Mitch McConnell's Remembrance of John Lewis Prompts Criticism Over Stalled Voting Rights Legislation

Republican Senate Majority Leader Mitch McConnell's statement on Congressman John Lewis' death Friday drew criticism from Michigan Senator Debbie Stabenow over of a voting rights bill that is in legislative limbo.

Leader McConnell-John Lewis almost died marching for the Voting Rights Act. Why has a bill to restore that law been sitting on your desk for 225 days? Let's finally pass this bill next week and name it in honor of Rep. John Lewis.

— Sen. Debbie Stabenow (@SenStabenow) July 18, 2020

In his statement, McConnell praised Lewis for his work as a powerful voice in the civil rights movement and remembered joining hands with the congressman for a 2008 remembrance of Dr. Martin Luther King Jr.

"The Senate and the nation mourn the loss of Congressman John Lewis, a pioneering civil rights leader who put his life on the line to fight racism, promote equal rights, and bring our nation into greater alignment with its founding principles," McConnell said.

Stabenow responded Saturday to McConnell's statement in a tweet, where she called for the senator to honor Lewis' memory by passing a bill pertaining to voting rights.

"John Lewis almost died marching for the Voting Rights Act. Why has a bill to restore that law been sitting on your desk for 225 days? Let's finally pass this bill next week and name it in honor of Rep. John Lewis," she wrote.

The bill that Stabenow was referring to is H.R. 4, an amendment to the Voting Rights Act of 1965. Mother Jones reported that the bill would require federal approval in states before implementing new voting procedures to prevent voter discrimination.

"This bill establishes new criteria for determining which states and political subdivisions must obtain preclearance before changes to voting practices in these areas may take effect," the bill's summary stated.

"For over a year, Leader McConnell has let nearly 400 bills that have passed the House pile up in his legislative graveyard including H.R. 4. She was calling on him to truly honor Rep. Lewis' life's work by passing the bill in the Senate next week," Stabenow's press secretary told Newsweek in an email.

Lewis played an integral part in the passage of the Voting Rights Act in 1965. He also worked on H.R. 1-For the People Act of 2019. According to Mother Jones, the bill was passed in the House, but was not voted on in the Senate. Lewis was a champion for the bill, calling for the reforms listed in it.

The bill states that its goal is "to expand Americans' access to the ballot box, reduce the influence of big money in politics, and strengthen ethics rules for public servants, and for other purposes." Parts of the bill include automatic, online and same-day voter registration and making election day a holiday—as well as changes to election integrity and security, campaign finance transparency and more.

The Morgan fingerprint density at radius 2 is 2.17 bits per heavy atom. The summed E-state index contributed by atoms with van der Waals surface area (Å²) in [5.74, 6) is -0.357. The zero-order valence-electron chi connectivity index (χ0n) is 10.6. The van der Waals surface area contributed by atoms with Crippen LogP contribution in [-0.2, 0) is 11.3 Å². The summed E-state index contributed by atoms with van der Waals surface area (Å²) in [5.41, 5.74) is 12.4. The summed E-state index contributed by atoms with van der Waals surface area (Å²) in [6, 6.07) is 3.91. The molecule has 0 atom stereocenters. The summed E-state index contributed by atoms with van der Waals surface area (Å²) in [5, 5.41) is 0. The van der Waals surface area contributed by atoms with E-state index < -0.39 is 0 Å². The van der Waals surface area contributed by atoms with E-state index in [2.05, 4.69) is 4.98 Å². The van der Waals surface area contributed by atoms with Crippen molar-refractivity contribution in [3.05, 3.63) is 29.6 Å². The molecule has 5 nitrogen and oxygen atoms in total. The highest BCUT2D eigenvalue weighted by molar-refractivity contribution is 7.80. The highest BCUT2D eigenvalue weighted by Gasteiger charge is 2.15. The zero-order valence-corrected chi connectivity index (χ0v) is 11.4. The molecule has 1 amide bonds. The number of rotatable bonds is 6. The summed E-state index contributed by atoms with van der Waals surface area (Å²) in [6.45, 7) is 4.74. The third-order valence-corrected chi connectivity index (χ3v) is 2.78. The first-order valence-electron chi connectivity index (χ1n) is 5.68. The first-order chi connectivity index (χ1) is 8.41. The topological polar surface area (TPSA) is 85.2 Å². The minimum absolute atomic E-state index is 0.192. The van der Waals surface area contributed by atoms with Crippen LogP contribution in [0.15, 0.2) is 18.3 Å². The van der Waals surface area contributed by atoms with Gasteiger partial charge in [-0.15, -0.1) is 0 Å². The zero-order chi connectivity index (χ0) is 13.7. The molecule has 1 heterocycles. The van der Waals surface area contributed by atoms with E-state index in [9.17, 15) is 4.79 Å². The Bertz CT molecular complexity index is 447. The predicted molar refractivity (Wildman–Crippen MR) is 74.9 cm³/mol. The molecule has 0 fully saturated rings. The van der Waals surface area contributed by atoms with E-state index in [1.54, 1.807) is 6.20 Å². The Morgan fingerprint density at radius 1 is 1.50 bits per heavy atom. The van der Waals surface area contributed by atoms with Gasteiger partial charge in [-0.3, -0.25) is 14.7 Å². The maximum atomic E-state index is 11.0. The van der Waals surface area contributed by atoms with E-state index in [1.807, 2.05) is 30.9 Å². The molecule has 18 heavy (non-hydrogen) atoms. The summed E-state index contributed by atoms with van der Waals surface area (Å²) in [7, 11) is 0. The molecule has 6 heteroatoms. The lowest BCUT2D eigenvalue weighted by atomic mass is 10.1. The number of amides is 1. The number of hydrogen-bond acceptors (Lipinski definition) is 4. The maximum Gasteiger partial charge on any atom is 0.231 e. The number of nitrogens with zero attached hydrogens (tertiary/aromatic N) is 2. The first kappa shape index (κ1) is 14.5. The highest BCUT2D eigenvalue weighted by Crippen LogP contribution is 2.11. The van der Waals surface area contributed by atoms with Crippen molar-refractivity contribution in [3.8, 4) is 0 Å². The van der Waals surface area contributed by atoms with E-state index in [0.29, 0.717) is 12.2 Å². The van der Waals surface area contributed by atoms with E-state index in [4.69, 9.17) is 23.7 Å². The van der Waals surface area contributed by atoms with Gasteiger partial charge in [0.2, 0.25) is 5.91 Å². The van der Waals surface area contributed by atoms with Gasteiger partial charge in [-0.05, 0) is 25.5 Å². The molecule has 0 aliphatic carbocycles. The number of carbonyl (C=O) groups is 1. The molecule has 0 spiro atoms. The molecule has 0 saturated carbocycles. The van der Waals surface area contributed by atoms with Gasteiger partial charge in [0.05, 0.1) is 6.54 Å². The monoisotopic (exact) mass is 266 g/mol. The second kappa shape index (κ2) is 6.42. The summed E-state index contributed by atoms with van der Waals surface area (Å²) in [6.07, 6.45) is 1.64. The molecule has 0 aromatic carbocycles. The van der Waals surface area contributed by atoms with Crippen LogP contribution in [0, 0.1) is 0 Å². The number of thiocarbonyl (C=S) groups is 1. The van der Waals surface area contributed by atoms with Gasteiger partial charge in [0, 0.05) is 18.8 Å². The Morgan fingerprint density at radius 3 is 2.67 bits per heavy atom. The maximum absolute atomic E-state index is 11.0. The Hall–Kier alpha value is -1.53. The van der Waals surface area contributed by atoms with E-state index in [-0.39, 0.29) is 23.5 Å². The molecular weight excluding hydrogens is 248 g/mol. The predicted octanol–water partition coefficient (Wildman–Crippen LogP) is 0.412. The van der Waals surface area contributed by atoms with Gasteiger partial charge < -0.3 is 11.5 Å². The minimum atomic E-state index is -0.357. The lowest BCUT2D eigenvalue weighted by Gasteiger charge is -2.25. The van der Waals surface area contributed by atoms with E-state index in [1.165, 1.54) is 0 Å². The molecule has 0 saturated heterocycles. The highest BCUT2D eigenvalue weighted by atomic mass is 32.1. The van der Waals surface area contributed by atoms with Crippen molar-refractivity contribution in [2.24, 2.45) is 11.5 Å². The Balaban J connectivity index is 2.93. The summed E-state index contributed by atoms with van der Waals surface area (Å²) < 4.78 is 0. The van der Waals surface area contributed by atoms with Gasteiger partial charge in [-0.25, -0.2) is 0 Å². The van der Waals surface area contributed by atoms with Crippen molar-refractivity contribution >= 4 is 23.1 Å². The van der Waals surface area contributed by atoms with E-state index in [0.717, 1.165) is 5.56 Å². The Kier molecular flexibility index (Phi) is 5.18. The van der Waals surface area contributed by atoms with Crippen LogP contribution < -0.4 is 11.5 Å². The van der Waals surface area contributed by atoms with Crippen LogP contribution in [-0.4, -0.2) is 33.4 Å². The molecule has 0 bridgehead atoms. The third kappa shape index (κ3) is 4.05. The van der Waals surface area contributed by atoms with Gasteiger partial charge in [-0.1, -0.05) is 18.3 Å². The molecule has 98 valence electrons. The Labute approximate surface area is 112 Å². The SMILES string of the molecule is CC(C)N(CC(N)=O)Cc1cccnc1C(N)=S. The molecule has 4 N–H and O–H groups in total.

Other Twitter users also called on McConnell to honor Lewis by passing the act, including The View co-host Sunny Hostin and author John Nichols.

How about honoring John Lewis’ life and sacrifices by restoring the Voting Rights Act that has been sitting on your desk intentionally with no action for 225 days instead of posting statements. Actions speak louder than words @senatemajldr

— Sunny Hostin (@sunny) July 18, 2020

If Mitch McConnell is serious about honoring John Lewis, he can begin by leading the Senate in enacting the Restore the Voting Rights Act and the George Floyd Justice in Policing Act.

— John Nichols (@NicholsUprising) July 18, 2020

MSNBC correspondent Joy Reid also questioned McConnell on whether he would pass the bill. "You sir, are perhaps the biggest impediment to restoring the Voting Rights Act, which John Lewis put his blood on that bridge for, and you have refused to allow HR1 onto the Senate floor, though it would make it easier for the next John Lewis to vote. Will you change that stance?" she wrote on Twitter.

Press contacts for McConnell did not respond to Newsweek's emailed requests for comment in time for publication.

John Lewis
U.S. Representative John Lewis (D-GA) (C) speaks while flanked by (first row) Senate Minority Leader Harry Reid (D-NV) (L), House Speaker Dennis Hastert (R-IL) (2nd-L), Senate Majority Leader Bill Frist (R-TN) (Center-R), House Democratic Leader Nancy Pelosi (D-CA) (2nd-R) and other members of Congress during a media conference on Capitol Hill May 2, 2006 in Washington, DC. The bipartisan House and Senate officials met to voice support for legislation to reauthorize the Voting Rights Act for an additional 25 years. Getty/Mark Wilson